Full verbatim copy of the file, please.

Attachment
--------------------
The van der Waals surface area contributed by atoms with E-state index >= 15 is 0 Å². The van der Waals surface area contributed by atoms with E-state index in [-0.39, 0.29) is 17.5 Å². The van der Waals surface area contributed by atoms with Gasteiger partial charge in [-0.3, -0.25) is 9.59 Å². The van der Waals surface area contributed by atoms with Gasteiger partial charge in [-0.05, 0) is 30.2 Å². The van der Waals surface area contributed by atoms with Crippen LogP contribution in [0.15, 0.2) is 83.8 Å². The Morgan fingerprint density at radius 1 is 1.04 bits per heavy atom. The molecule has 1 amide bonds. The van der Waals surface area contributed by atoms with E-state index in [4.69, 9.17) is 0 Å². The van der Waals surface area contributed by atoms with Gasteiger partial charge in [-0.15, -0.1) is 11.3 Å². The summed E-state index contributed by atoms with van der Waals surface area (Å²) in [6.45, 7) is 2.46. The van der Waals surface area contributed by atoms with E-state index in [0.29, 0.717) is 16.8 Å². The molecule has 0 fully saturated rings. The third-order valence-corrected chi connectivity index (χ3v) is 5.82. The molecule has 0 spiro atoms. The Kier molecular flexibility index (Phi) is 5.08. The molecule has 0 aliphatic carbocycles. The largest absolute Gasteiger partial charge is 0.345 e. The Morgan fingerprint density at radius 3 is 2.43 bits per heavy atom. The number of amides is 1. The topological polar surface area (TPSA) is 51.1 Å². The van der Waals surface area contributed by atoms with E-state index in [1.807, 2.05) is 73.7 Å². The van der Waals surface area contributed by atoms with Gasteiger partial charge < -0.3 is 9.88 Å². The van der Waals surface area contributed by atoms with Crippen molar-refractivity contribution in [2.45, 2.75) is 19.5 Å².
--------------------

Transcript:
The van der Waals surface area contributed by atoms with E-state index >= 15 is 0 Å². The van der Waals surface area contributed by atoms with E-state index in [-0.39, 0.29) is 17.5 Å². The van der Waals surface area contributed by atoms with Gasteiger partial charge in [-0.3, -0.25) is 9.59 Å². The van der Waals surface area contributed by atoms with Gasteiger partial charge in [-0.05, 0) is 30.2 Å². The van der Waals surface area contributed by atoms with Crippen LogP contribution in [0.15, 0.2) is 83.8 Å². The Morgan fingerprint density at radius 1 is 1.04 bits per heavy atom. The molecule has 1 amide bonds. The van der Waals surface area contributed by atoms with E-state index in [4.69, 9.17) is 0 Å². The van der Waals surface area contributed by atoms with Gasteiger partial charge in [-0.15, -0.1) is 11.3 Å². The summed E-state index contributed by atoms with van der Waals surface area (Å²) in [6.45, 7) is 2.46. The van der Waals surface area contributed by atoms with E-state index in [0.29, 0.717) is 16.8 Å². The molecule has 0 fully saturated rings. The third-order valence-corrected chi connectivity index (χ3v) is 5.82. The molecule has 0 spiro atoms. The Kier molecular flexibility index (Phi) is 5.08. The molecule has 0 aliphatic carbocycles. The largest absolute Gasteiger partial charge is 0.345 e. The Morgan fingerprint density at radius 3 is 2.43 bits per heavy atom. The number of amides is 1. The topological polar surface area (TPSA) is 51.1 Å². The van der Waals surface area contributed by atoms with E-state index in [1.807, 2.05) is 73.7 Å². The van der Waals surface area contributed by atoms with Gasteiger partial charge < -0.3 is 9.88 Å². The van der Waals surface area contributed by atoms with Crippen molar-refractivity contribution in [2.45, 2.75) is 19.5 Å².